80-Bus News


January–February 1984 · Volume 3 · Issue 1

Page 17 of 55

Dave Hunt’s Bits

So 80-BUS is on the move again, and has caught me by totally by surprise as I’ve nothing ready to print. Do I hear cries of shame!!! [Ed. – No.]

They say that behind every great man is a woman calling the shots, and in the case of our editor, this seems to be the case. Now he’s too modest and/or shy to make any comment, but if I say that shortly before the Christmas issue was due to be put to bed, a rather nice young lady entered his life .... suffice to say that the demands on his spare time (usually devoted to magazine preparation) was devoted, or, should I say, diverted elsewhere. Now, this being the case, if you assume that the reappearance of the mag. is indicative of a departure in his life, you would be wrong, perhaps he’s feeling guilty having left his readership magazine-less for so long, or something; whatever, it has created a great spurt of energy, and not only is this issue in the last stages of preparation as I write, but the next issue as well.

The radio bits first…

Firstly AMTOR, I am now in possession of a number of reports on the development of the commercial system upon which AMTOR is based and also the various specifications which comprise the working details of AMTOR. My grateful thanks to those readers (several anonymous) who sent me the details. I confess that I’m somewhat intrigued by the two copies addressed directly to my home, as at the time my address hadn’t been published anywhere (now QTHR in the 1984 callbook). Sadly, I’m not sure that I will be able to make use of the information (although all information is ultimately useful at sometime). As you may have guessed I have been investigating ‘PACKET RADIO’, or at least the bastardized form that the UK amateur radio regulations allow.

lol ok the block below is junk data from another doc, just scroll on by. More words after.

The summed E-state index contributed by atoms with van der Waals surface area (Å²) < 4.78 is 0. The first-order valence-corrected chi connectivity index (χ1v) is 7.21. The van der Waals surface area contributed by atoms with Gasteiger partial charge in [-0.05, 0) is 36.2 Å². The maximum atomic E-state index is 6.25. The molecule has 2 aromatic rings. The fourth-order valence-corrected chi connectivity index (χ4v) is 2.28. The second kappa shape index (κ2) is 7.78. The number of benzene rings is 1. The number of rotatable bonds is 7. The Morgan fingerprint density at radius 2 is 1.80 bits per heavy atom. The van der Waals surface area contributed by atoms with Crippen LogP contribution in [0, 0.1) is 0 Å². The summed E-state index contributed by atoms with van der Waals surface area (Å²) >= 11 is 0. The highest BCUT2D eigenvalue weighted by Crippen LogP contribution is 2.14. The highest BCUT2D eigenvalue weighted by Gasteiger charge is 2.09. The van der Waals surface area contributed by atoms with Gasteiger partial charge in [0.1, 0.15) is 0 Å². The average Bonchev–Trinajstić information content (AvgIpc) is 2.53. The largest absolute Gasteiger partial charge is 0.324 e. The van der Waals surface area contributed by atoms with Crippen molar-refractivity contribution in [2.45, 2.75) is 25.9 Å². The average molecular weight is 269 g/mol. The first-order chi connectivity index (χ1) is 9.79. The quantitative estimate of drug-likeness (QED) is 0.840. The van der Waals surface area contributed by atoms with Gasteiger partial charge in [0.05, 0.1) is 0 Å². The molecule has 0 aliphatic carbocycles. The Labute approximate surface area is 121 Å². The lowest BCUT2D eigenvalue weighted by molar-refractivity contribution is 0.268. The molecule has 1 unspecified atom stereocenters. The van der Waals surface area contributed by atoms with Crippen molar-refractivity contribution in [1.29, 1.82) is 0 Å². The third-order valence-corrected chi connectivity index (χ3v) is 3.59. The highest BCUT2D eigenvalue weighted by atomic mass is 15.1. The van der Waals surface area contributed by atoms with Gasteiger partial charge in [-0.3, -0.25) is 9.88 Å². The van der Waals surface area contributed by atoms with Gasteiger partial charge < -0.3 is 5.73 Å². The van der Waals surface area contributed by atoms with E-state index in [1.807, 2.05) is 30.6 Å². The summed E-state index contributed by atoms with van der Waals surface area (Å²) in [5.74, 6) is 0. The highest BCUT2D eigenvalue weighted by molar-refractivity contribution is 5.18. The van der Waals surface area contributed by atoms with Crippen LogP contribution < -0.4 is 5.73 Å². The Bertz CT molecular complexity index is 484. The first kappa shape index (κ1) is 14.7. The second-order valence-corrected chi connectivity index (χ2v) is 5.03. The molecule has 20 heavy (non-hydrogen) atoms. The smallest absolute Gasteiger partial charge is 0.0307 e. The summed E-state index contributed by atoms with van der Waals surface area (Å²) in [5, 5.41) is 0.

Literally a couple of days ago I was presented with the PACKET RADIO program by G8WJL and G6GIX, for the BBC computer. I swiped a BEEB and had a go; it certainly works well. I particularly liked the fact that no additional hardware was required, just a lead which plugs from the BEEB tape I/O socket into the mic, ptt and extension speaker sockets of the rig.

Despite the ease of setting up, I feel the program suffers from a number of minor deficiencies, niggles really. If the program is active, then it will read any packet information that it sees, so if there are two or three QSO’s going on on the same frequency (don’t forget the idea of packet is to allow just this), then the program writes the packets to the screen. This is fine if you are ‘earwigging’ and just want to know who’s around. The problem is that if you start a QSO with a station, then (as far as I can see) this reporting of other QSO’s continues, making it difficult to see who is talking to who. Worse, because of this reporting, it suggests that multiway QSO’s are possible, fine until you try it. As a data anti-collision protocol is used with random timing between packets, there is no knowing which station is going to send first, so unless ‘to’ –> ‘from’ callsigns are included in each packet text then multiway QSO’s becomes extremely confusing. A simple software toggle to turn the ‘blurb’ off once contact is established would be a very good idea.

A further off-shoot of the “blurb” reporting is the ability to “sort of’ send a CQ, something which packet does not normally allow. If you program the originating callsign as your own and the destination callsign as CQCQ rather

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